IN her meeting with American official Alice Wells, Foreign Secretary Tehmina Janjua hopes the US review would result in a comprehensive political strategy to promote reconciliation and peace in Afghanistan.—APP
ISLAMABAD: In a rare move by the military, Army Chief Gen Qamar Bajwa on Thursday condemned a Taliban attack on US troops in Afghanistan that had left two American soldiers dead.
“Chief of Army Staff (COAS) General Qamar Javed Bajwa offered heartfelt condolences on the death of two Special Forces soldiers who died in the incident (the terrorist attack on the United States forces in Kandahar),” the ISPR said in a statement.
Gen Bajwa noted that Pakistan because of facing “similar trial of blood in fight against common threat of terrorism” well understood the anguish of the bereaved families of the soldiers killed.
Acting US Special Representative for Afghanistan and Pakistan Alice Wells meets foreign secretary
Two US troops were killed and four others were injured on Wednesday when a suicide bomber rammed his vehicle into a Nato convoy on the outskirts of Kandahar city (Afghanistan), which is host to one of the largest American bases in the country. The Taliban claimed responsibility for the attack.
Seven US troops have been killed in Afghanistan this year. Last year the US lost nine soldiers in the war-torn country.
The Pakistan government has always condemned terrorist attacks in Afghanistan, but it was rare for the army to give its reaction to an attack on US forces.
Gen Bajwa’s reaction came as Acting Assistant Secretary for South and Central Asian Affairs and Acting Special Representative for Afghanistan and Pakistan Amb Alice Wells visited Islamabad. Many believe that the rare reaction over killing of US soldiers in Afghanistan was meant to address concerns in Washington, where Islamabad is widely accused of not acting against Taliban and Haqqani network sanctuaries from where they are believed to launch attacks in Afghanistan including those on US-led coalition forces.
The Trump administration is reviewing its policy on Afghanistan. It is anticipated that the US could on completion of the review opt for a harsher stance on Pakistan. The killing of US soldiers in a Taliban attack could further stiffen the Trump administration’s attitude towards Pakistan. The relationship between Pakistan and the US has been icy since last year and it was always feared that any US casualties because of a Taliban attack could aggravate the situation.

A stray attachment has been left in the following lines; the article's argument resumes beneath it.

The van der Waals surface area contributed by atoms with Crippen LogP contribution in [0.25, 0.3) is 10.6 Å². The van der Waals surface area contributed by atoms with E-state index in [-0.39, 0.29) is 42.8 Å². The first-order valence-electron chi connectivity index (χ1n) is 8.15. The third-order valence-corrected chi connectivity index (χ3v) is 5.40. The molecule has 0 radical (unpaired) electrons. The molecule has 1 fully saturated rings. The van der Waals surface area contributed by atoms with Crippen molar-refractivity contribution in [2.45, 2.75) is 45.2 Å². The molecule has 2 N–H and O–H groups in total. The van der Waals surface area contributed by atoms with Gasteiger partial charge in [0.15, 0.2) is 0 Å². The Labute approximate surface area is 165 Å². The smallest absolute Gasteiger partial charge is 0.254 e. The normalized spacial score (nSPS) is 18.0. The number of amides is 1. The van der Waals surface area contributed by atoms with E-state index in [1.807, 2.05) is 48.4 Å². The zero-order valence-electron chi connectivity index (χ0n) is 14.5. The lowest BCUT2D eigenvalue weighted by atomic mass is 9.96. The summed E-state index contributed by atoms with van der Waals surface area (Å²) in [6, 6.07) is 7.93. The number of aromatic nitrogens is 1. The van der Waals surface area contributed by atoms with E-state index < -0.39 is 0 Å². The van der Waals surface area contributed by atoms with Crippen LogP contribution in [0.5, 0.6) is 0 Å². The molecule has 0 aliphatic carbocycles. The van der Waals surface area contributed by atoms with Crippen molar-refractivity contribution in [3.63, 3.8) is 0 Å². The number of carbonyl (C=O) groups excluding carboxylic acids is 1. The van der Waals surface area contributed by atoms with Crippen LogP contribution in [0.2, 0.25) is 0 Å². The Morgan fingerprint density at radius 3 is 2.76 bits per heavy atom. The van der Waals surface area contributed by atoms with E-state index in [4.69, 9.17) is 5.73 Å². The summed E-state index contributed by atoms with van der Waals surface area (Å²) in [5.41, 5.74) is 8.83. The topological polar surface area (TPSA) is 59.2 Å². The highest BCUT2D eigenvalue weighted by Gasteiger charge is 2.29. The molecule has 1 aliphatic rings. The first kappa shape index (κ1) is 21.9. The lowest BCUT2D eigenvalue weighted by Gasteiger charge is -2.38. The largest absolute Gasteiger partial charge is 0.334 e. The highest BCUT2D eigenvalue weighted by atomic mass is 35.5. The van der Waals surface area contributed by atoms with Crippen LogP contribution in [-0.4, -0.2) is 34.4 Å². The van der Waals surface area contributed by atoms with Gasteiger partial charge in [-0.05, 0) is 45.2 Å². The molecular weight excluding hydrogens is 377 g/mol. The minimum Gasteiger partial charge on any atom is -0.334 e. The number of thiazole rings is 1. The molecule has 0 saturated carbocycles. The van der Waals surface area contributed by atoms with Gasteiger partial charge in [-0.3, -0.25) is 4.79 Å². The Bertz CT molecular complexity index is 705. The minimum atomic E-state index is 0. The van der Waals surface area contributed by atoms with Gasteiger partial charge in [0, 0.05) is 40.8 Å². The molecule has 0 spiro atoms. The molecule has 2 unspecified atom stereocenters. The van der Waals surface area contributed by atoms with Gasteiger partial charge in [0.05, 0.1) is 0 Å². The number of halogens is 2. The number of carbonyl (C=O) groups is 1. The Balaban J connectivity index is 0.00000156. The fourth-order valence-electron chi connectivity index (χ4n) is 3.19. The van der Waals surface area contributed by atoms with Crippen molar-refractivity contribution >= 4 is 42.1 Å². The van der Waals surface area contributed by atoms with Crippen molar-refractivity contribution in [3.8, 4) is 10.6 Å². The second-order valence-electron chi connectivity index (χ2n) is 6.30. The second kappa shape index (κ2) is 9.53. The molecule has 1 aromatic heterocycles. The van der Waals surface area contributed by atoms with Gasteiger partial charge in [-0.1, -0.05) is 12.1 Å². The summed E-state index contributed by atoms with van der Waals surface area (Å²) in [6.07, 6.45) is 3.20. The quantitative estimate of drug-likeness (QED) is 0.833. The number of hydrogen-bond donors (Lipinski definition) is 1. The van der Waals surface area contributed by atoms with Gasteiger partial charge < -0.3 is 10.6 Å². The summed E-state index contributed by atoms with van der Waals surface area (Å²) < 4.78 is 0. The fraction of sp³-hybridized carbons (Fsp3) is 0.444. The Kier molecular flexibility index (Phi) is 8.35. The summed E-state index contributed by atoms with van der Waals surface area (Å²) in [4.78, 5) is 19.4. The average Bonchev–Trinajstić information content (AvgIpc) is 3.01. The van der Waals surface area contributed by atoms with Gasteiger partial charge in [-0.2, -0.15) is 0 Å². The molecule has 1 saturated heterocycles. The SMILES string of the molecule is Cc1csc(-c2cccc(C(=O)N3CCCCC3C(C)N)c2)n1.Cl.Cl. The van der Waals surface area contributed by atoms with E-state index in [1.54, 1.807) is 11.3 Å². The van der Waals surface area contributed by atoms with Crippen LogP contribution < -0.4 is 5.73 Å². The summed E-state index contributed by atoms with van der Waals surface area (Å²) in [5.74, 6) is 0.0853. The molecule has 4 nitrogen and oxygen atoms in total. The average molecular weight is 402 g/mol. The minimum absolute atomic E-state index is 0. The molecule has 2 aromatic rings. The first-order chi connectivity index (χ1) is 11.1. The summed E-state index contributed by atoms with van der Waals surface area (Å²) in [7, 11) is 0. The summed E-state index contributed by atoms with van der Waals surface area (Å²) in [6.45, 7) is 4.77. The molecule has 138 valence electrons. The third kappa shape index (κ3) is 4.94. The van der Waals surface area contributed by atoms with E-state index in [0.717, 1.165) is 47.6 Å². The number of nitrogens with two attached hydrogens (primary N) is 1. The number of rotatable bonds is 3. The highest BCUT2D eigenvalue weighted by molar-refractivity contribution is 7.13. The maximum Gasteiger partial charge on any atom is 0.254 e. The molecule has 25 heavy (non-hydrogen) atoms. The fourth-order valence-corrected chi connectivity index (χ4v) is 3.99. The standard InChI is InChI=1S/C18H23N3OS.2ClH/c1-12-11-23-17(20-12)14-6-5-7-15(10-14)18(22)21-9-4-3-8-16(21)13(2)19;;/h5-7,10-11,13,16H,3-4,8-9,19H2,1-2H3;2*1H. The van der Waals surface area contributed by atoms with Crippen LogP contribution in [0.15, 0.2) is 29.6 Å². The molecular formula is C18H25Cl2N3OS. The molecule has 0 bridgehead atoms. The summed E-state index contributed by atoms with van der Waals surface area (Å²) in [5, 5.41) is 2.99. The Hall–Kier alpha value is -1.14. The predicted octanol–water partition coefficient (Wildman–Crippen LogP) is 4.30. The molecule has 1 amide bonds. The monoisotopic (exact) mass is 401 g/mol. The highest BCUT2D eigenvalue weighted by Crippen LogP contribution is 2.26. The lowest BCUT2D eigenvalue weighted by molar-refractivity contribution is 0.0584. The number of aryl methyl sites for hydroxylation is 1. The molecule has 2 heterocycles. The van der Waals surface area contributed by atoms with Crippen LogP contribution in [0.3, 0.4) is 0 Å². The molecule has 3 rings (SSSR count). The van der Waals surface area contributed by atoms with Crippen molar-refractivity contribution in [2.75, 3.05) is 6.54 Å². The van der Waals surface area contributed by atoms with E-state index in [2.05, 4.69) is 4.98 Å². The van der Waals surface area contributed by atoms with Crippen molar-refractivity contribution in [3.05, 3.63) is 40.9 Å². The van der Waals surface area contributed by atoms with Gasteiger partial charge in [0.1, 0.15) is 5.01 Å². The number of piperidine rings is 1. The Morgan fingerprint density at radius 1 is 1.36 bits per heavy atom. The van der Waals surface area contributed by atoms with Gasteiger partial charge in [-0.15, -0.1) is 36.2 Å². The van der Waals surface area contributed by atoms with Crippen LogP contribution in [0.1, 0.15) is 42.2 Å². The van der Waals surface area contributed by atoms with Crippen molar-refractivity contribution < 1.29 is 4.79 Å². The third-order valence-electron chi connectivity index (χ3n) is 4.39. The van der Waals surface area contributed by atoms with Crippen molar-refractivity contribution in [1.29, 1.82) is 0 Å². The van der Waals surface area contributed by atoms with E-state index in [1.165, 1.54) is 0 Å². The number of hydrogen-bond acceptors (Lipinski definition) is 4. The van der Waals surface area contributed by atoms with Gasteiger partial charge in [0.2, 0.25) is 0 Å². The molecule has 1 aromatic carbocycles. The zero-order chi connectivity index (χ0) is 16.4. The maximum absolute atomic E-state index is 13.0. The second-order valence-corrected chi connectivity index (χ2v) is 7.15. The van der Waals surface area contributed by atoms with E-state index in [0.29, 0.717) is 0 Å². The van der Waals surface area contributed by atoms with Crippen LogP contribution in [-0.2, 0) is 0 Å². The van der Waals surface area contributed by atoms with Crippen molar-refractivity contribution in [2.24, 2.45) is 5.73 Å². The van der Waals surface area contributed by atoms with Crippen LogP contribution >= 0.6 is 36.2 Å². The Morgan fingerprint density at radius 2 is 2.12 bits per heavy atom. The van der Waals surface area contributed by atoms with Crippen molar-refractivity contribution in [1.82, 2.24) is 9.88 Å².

Gen Bajwa had a day earlier met Afghan envoy Dr Omar Zakhilwal for continuing the discussions on addressing irritants that had been souring the bilateral relationship.
Foreign Office spokesman Nafees Zakaria at the weekly media briefing, while discussing the situation in Afghanistan, highlighted the measures being taken by Pakistan to counter cross-border terrorism.
“Cross-border terrorism has also been a matter of concern for both sides. That is why we are engaged in efforts involving effective border management,” Mr Zakaria said.
“In this regard, we have undertaken various measures that include plugging of gaps, infrastructure development of crossing points and other measures. Our efforts for border management are aimed at facilitating movement of people, trade and transit and curb the movement of undesired elements,” he added.
About Amb Wells’ trip, the spokesman said Pakistan considered it important as it provided an opportunity for discussions on bilateral relations in the context of US policy review on Afghanistan in regional perspective.
Amb Wells met Foreign Secretary Tehmina Janjua.
“Pakistan’s perspectives on challenges confronting the region including the security situation in Afghanistan were shared. The foreign secretary hoped that the ongoing US review would result in a comprehensive political strategy to promote reconciliation and peace in Afghanistan and the region,” a FO statement on the meeting said.
She recalled the progress that Pakistan had made in fighting terrorism and socio-economic challenges.
Published in Dawn, August 4th, 2017